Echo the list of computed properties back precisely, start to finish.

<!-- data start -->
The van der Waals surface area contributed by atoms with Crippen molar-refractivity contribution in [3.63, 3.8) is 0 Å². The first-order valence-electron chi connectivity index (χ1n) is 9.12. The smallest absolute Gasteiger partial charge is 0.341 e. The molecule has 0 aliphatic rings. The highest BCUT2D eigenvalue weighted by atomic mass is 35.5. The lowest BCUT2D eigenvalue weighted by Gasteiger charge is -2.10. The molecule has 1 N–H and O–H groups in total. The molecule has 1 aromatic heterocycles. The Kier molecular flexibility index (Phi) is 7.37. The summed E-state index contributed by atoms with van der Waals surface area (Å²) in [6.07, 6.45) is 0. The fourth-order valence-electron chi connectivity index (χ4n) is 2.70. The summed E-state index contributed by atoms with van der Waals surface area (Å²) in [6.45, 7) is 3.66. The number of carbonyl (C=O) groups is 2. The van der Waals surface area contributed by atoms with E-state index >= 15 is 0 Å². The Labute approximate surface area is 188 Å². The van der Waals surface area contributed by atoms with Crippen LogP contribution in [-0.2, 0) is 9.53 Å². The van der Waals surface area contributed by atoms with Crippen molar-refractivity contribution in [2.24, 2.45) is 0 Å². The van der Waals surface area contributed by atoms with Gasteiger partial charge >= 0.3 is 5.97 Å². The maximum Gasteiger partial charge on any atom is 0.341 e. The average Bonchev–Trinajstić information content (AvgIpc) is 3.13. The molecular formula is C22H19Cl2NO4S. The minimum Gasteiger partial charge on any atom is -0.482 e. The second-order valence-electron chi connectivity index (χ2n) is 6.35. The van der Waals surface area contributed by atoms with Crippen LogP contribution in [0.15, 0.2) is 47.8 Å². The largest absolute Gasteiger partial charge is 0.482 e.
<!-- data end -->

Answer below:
The van der Waals surface area contributed by atoms with Crippen molar-refractivity contribution in [3.63, 3.8) is 0 Å². The first-order valence-electron chi connectivity index (χ1n) is 9.12. The smallest absolute Gasteiger partial charge is 0.341 e. The molecule has 0 aliphatic rings. The highest BCUT2D eigenvalue weighted by atomic mass is 35.5. The lowest BCUT2D eigenvalue weighted by Gasteiger charge is -2.10. The molecule has 1 N–H and O–H groups in total. The molecule has 1 aromatic heterocycles. The Kier molecular flexibility index (Phi) is 7.37. The summed E-state index contributed by atoms with van der Waals surface area (Å²) in [6.07, 6.45) is 0. The fourth-order valence-electron chi connectivity index (χ4n) is 2.70. The summed E-state index contributed by atoms with van der Waals surface area (Å²) in [6.45, 7) is 3.66. The number of carbonyl (C=O) groups is 2. The van der Waals surface area contributed by atoms with E-state index >= 15 is 0 Å². The Labute approximate surface area is 188 Å². The van der Waals surface area contributed by atoms with Crippen LogP contribution in [-0.2, 0) is 9.53 Å². The van der Waals surface area contributed by atoms with Crippen molar-refractivity contribution in [2.24, 2.45) is 0 Å². The van der Waals surface area contributed by atoms with Gasteiger partial charge >= 0.3 is 5.97 Å². The maximum Gasteiger partial charge on any atom is 0.341 e. The average Bonchev–Trinajstić information content (AvgIpc) is 3.13. The molecular formula is C22H19Cl2NO4S. The minimum Gasteiger partial charge on any atom is -0.482 e. The second-order valence-electron chi connectivity index (χ2n) is 6.35. The van der Waals surface area contributed by atoms with Crippen LogP contribution in [0.15, 0.2) is 47.8 Å². The largest absolute Gasteiger partial charge is 0.482 e.